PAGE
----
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                • Originally posted by Gary Barnett View Post
                  More …s

                  Page 288/9:

                  The newspaper [Daily Telegraph 3rd October, 1888] reported that Kate regularly bedded down on the street, or in a shed alongside what they they called ‘houseless waifs, penniless prostitutes, like herself …’

                  HR cites this as evidence that the press equated homeless woman with prostitutes.

                  I’m surprised she didn’t leave out the inconvenient comma between prostitutes and like. What did she leave out after herself?
                  Of our million of upper and middle class folk, who "live at home at ease," how many have the least conception of the hardships, miseries, and degradations suffered daily and nightly, within a bowshot of their comfortable dwellings, by such utter outcasts as were in life this dead woman and her companion in fatal misfortune, the wretched creature slain and mutilated in Mitre-square? The former had endured every variety of privation, humiliation, and pollution, moral and physical; the latter had times without number been in so abject a state of destitution as to be compelled to share the nightly refuge - a shed in Dorset-street - of a score or so of houseless waifs, penniless prostitutes like herself, without a friend, a name, or even a nickname. This once most unhappy wretch has been identified, but not by any real or fanciful designation, by some of her no less miserable associates, and by two City constables, who had arrested her on Saturday evening for drunkenness, a few hours before her assassination. She was still in custody at Bishopsgate-street Police-station at one a.m. on Sunday, at which hour she was released, and sauntered away along Houndsditch towards the place of her death, which must have occurred barely twenty minutes after her release from custody.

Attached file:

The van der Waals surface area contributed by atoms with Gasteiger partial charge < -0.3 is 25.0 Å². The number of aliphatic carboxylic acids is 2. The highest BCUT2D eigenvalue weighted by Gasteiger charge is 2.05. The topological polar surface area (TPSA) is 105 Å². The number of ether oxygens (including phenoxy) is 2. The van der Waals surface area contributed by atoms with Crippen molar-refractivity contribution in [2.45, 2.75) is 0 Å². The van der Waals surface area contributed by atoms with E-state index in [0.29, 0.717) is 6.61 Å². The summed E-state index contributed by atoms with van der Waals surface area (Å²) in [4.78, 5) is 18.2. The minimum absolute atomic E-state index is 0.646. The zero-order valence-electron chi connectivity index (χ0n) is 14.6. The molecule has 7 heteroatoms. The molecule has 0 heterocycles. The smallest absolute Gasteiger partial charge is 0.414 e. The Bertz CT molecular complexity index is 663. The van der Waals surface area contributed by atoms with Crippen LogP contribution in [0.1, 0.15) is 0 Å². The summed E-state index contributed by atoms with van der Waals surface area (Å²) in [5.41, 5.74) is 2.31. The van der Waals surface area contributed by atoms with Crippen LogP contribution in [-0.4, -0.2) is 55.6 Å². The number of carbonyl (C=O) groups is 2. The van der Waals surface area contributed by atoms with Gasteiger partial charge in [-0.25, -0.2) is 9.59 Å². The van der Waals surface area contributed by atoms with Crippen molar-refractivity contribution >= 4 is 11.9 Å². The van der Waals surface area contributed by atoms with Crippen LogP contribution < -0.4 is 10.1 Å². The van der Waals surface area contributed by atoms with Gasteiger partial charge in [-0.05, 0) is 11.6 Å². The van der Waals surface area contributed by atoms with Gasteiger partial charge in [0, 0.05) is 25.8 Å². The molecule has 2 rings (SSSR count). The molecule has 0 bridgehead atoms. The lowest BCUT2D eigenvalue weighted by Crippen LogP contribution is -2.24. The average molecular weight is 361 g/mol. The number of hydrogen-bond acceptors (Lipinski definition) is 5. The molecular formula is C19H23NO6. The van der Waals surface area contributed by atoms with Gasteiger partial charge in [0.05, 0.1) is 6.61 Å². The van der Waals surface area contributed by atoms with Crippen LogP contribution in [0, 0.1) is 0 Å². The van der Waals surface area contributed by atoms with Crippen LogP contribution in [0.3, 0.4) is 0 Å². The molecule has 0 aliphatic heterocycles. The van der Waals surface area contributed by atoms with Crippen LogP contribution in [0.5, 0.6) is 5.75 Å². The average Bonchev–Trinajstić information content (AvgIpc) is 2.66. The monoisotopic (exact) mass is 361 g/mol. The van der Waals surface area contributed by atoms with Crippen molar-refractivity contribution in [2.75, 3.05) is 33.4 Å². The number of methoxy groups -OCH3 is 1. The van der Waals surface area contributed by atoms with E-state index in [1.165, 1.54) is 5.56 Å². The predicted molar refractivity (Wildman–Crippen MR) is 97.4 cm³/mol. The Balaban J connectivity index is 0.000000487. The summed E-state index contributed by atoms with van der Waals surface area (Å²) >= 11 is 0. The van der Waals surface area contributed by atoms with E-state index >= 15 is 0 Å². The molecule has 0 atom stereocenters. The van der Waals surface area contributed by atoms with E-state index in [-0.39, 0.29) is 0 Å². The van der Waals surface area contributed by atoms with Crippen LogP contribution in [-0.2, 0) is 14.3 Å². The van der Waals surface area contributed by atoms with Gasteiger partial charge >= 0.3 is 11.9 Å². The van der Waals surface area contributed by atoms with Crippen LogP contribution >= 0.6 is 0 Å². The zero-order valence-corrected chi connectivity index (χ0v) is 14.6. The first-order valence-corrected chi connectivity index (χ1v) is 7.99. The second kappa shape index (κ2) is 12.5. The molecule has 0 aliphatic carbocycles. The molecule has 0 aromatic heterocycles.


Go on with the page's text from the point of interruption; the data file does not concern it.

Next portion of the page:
https://www.casebook.org/press_repor.../dt881003.html

                  I think a lot of that wouldn't fit in very well with Rubenhold's narrative about the attitudes of the time.

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                  • Originally posted by Debra Arif View Post

                    No, I couldn't find it either. The Shields Gazette dated 4 October 1888 as referenced has some history from Eliza Gold 'The Sister's Story'
                    And that story was provided by Sarah Eddowes and an unnamed aunt.



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                    • Add a , but leave out:

                      Attached Files

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                      • In the chapter about Catherine Eddowes:

                        "The situation would only worsen. In December of that year, she was arguing furiously with Conway again. Shortly before Christmas, she had left him and taken nine-month-old Frederick with her to the casual ward for the night." 9

                        Footnote 9 -"Workhouse admission records also indicate that Kate was pregnant during the summer and autumn of 1877 for the sixth time. There is no indication that the pregnancy was brought to term or resulted in a live birth."

                        The workhouse admission records don't indicate Eddowes was pregnant. I believe this is a mis-interpretation of the layout of the record. Catherine and her children were discharged from Woolwich Road workhouse on 6 September 1877.The workhouse register has the format of left hand page for admission and facing right hand page for discharge with the first two columns of the discharge page actually the last two columns of the admission page carried over and are headed 'Date of the order of admission' and 'cause of seeking relief.' So the right hand discharge page for Catherine Eddowes and her children appears like this with the words 'destitute and pregnant opposite Catherine Eddowes name :


                        Click image for larger version  Name:	eddowes 1.jpg Views:	0 Size:	111.8 KB ID:	594097